The Spectrum Isn't Yours

As an old-time broadcaster since the 1960s, let me add a hearty endorsement of their right to own all the "stations" they want.
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Paul, I am a long-time lurker and reader of your editorials and thoughts.

I couldn't help but notice that "Mike" and Mark Mays of CC were agreed that a single company should be allowed to "own" all the "stations" in a community and to compete with the local cable, satellite, etc.

As an old-time broadcaster since the 1960s, let me add a hearty endorsement of their right to own all the "stations" they want. They can have all the bricks, mortar and equipment they desire. However, they need to be reminded that the broadcast spectrum belongs to the American public and to the people and the communities of license. Private interests don't own the slice of spectrum; they are granted as a public trust.

If you can show me how allowing a monopoly licensing in a market or a community would serve its community in a responsible way, I would be most attentive.

Spectrum needs to be managed in "the public interest." I can promise you, neither Mike nor Mark have the public interest at heart when they are trying to find ways of "monetizing" their licenses. Spectrum is not private property, and it should never be treated that way. Like public lands and parks, it belongs to all of us, not just the marketers and business world.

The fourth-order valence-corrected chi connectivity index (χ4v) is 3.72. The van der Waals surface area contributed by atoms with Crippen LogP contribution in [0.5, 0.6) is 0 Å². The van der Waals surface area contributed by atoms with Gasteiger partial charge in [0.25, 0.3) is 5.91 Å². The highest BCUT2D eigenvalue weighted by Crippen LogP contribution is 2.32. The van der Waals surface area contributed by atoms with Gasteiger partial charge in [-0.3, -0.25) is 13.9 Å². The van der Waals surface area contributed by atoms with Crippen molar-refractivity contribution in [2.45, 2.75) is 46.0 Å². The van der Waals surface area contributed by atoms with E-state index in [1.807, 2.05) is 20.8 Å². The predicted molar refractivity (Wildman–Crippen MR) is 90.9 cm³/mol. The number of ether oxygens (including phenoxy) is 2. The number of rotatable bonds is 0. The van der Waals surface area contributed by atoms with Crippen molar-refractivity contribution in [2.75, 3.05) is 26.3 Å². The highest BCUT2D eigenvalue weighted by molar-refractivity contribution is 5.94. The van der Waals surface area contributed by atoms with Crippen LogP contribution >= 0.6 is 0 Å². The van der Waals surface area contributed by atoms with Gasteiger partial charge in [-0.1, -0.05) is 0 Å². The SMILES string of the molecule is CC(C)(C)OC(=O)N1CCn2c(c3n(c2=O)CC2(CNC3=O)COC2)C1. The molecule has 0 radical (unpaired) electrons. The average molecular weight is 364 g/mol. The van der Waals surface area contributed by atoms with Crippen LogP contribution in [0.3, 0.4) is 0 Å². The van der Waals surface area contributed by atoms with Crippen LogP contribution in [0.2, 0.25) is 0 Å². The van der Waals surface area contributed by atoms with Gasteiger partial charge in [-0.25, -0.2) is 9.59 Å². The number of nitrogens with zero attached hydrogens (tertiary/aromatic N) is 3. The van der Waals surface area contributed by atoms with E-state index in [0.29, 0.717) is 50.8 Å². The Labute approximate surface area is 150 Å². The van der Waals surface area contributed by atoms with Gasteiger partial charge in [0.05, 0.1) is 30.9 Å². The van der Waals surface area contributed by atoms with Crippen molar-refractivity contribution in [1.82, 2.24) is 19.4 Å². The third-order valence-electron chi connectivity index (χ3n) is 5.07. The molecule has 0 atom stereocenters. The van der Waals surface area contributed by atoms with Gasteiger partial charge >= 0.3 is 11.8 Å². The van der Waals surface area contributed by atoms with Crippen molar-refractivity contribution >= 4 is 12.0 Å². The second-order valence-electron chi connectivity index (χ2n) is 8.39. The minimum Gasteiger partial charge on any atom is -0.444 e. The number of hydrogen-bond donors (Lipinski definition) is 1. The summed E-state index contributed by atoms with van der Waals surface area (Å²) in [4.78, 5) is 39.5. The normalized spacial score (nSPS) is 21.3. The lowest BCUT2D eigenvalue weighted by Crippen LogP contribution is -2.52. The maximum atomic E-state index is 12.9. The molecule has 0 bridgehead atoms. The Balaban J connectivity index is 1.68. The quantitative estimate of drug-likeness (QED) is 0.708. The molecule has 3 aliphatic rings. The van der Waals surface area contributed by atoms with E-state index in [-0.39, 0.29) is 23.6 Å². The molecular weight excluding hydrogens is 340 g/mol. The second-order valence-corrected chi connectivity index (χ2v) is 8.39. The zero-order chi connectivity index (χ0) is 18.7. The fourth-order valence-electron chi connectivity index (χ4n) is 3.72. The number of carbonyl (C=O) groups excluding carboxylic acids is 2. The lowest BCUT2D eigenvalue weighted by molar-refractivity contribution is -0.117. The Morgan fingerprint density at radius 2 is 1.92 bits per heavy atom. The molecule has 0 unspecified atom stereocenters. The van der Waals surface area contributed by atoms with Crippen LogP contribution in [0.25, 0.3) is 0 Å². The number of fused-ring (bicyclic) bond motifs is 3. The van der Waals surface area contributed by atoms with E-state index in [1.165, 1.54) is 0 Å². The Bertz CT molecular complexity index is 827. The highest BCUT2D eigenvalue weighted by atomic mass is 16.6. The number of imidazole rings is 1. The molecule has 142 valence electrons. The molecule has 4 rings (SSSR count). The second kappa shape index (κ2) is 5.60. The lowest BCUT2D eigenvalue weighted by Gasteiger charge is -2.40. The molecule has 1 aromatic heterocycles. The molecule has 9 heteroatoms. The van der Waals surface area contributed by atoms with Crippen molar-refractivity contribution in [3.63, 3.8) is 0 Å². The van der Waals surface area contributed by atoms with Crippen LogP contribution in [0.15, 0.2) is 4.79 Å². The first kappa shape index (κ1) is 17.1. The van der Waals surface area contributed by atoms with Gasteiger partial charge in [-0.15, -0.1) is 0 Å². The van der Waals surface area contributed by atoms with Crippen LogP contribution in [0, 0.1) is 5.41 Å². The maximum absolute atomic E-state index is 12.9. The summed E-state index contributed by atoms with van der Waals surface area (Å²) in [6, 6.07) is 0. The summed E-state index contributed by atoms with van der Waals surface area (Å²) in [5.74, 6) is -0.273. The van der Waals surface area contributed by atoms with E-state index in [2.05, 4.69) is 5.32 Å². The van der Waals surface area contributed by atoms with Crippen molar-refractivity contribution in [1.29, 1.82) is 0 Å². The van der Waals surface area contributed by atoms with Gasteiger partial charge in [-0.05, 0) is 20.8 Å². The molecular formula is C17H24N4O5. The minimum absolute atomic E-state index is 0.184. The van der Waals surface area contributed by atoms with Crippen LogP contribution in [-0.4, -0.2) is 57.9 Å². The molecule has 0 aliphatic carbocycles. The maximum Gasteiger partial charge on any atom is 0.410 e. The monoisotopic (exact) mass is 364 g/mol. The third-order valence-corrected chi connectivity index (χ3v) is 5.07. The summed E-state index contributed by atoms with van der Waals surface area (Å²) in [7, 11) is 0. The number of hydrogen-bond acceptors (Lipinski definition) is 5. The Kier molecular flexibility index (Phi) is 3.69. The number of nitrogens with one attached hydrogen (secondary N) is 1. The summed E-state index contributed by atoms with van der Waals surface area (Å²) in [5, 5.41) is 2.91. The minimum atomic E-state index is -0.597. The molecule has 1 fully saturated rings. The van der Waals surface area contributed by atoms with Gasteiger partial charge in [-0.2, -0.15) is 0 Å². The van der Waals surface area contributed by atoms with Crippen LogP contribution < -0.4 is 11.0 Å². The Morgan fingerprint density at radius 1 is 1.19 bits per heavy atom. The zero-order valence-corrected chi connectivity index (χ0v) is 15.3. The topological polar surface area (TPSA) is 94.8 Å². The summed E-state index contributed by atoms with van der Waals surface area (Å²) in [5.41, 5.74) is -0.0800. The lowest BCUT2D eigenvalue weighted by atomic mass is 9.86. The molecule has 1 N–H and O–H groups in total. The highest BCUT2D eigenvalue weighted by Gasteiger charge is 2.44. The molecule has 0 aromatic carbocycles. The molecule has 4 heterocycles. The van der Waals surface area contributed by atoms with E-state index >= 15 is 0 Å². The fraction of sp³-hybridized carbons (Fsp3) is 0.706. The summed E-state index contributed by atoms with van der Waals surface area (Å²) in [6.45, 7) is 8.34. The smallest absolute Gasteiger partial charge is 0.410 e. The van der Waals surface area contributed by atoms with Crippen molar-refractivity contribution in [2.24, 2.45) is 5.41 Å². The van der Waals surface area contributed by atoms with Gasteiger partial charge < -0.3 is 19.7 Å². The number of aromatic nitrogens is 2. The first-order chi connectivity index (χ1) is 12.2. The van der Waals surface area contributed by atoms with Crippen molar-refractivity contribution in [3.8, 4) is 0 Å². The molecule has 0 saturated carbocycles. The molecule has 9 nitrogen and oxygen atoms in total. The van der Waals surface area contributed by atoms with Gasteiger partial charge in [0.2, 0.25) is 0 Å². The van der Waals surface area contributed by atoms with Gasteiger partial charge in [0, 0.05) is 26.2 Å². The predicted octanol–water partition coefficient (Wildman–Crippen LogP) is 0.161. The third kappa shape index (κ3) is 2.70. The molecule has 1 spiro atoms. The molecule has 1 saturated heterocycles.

Mike and Mark agreed that, "If a single operator controlled the entire band in a community, that operator would be able to re-farm the spectrum ... using it much more efficiently and creating many new services."

I doubt that would be the result. Monopolies are usually good for only one entity, the monopoly itself. New "services" for "consumers" is not the same thing as more interesting and useful content for "listeners." Diversity of opinion, localism and a rich palette of content are more important to the "public interest" than improving competitive positions for rival commercial media sectors.

Robert Simmons
Austin, Texas


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